So I have been working recently on making the Mission Control (MC) repository, a little more developer/user friendly. I am saying “user” as I am considering developers to really be users of repositories.
Now, most of developers would be able to pull down MC repository from GitHub and figure out how to build it from there, but I have to admin that even for some experienced ones, it has been a little bit of a drag. Anyways, the task that HOK asked me to perform was to clean up a little in that repo, to make it easier to pull, build, and deploy.
First task that I ran into when pulling MC, was the fact that it would error out on Post Build tasks that were supposed to sign the assemblies. Now, normally signing an assembly is not a big deal. All you have to do is call the signtool.exe with a path to the PFX certificate, and a password. I talked about it in detail in this post: Link. That method is good, but only if you are developing at home and are not too worried about putting your password into the Post Build method. Of course when I was at HOK, we were not going to do that. Instead we had our IT manage the certificates, and install them on user machines. As a developer, I was added to special Domain Group at HOK, that gave me access to a special certificate that I could use to sign my assemblies. Naturally, all of the MC assemblies then depended on me being on HOK network, and having that certificate installed to finish the build process. That’s not very flexible when we are talking about Open Source projects.
MC is now an Open Source project, and it is likely to be used by other developers. They will not have that certificate installed on their machines. Even if they did, it would likely not be named just like mine etc. so either way my Post Build methods would fail. So, how do we make the Code Signing, universal, and flexible, so others can quickly hook into it.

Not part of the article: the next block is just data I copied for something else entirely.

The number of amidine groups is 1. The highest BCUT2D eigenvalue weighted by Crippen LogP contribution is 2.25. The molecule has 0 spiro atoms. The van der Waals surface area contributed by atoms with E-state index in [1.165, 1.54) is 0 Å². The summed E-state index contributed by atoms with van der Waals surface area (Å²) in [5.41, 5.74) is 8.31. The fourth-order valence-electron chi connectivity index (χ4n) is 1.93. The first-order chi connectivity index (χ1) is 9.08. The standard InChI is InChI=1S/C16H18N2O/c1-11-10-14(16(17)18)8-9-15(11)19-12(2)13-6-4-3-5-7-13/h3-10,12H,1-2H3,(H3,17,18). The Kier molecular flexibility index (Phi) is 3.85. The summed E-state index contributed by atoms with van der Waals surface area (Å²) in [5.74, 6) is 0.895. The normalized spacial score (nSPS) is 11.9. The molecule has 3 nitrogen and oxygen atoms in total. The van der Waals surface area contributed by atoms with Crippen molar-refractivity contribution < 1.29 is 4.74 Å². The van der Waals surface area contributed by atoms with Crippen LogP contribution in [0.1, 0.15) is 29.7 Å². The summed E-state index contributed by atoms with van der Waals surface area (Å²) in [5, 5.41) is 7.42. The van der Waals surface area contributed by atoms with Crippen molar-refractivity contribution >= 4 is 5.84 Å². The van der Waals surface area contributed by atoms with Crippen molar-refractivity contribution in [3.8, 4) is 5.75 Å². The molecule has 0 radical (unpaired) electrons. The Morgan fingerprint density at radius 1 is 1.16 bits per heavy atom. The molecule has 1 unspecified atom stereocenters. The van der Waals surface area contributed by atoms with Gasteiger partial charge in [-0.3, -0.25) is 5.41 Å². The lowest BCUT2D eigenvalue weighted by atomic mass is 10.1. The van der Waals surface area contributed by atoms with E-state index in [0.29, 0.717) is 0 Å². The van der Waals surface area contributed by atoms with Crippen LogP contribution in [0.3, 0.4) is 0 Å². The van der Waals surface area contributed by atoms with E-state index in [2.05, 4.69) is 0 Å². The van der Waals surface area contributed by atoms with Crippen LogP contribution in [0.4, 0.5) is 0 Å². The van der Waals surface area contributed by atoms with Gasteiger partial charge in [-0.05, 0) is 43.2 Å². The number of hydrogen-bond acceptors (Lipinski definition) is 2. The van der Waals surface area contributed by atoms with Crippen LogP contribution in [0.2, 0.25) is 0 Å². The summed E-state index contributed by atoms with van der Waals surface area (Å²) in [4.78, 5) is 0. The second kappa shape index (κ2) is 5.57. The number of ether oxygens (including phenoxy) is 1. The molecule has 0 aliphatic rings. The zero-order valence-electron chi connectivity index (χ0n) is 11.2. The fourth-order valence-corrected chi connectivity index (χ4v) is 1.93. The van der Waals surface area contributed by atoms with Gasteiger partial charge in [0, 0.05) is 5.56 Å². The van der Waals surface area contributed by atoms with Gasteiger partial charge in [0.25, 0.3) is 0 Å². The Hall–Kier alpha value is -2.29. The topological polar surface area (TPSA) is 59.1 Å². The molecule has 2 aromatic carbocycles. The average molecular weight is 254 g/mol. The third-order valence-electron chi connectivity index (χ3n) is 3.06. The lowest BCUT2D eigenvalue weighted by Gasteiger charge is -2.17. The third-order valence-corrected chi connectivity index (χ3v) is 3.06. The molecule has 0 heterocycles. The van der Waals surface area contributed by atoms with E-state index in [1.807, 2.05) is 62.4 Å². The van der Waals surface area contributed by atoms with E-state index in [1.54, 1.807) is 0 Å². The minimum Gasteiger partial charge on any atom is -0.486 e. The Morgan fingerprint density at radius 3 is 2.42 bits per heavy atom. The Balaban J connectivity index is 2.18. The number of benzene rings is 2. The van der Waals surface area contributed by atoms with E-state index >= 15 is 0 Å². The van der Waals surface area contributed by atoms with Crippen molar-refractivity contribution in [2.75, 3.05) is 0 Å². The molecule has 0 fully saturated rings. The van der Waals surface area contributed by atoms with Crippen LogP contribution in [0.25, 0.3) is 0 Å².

The solution that I chose was nothing revolutionary. The good old Power Shell scripts. Instead of calling a specific line of code from Post Build, I decided to call a BAT file, that would execute whatever code was in it. Now, it’s up to the user to decide what code to put into their BAT file, and since this BAT file is also ignored by Git, you can put your password into it, and it won’t matter because it would not be committed.
OK, so we are calling a batch script from a Post Build. Really? Does that really require a post? Well, normally no, but in this case, I ran into some issues and wanted to make sure that others were aware of a few things to look out for.
OK, so couple of things to take note of here:
- " is used where you would normally use ” (double quote). You want to put double quotation marks around file paths (path to powershell.exe) that might contain spaces.
- %WINDIR% you can use Environmental Variables in your file path, and they will be resolved properly.
- You might be wondering why am I even calling powershell.exe using the full file path. That’s because I was running into issues where if powershell.exe was called from Post Build, it would call an x64 version of the PowerShell and that would in return cause issues later when I was accessing Registry (Registry also has a x64 and x86 versions)
- $(SolutionDir) you can also take advantage of Visual Studio’s shortcuts to Solution Directory or Target File Path etc.
- ..\ is a shorthand for telling the script that I want to go one directory up in the hierarchy so if you want to go two up use ..\..\ etc.
So the above works pretty well. Now you have a Post Build event where you just call a BAT file. Now, let’s have a look at the BAT file itself to talk about some of the things that you can do there.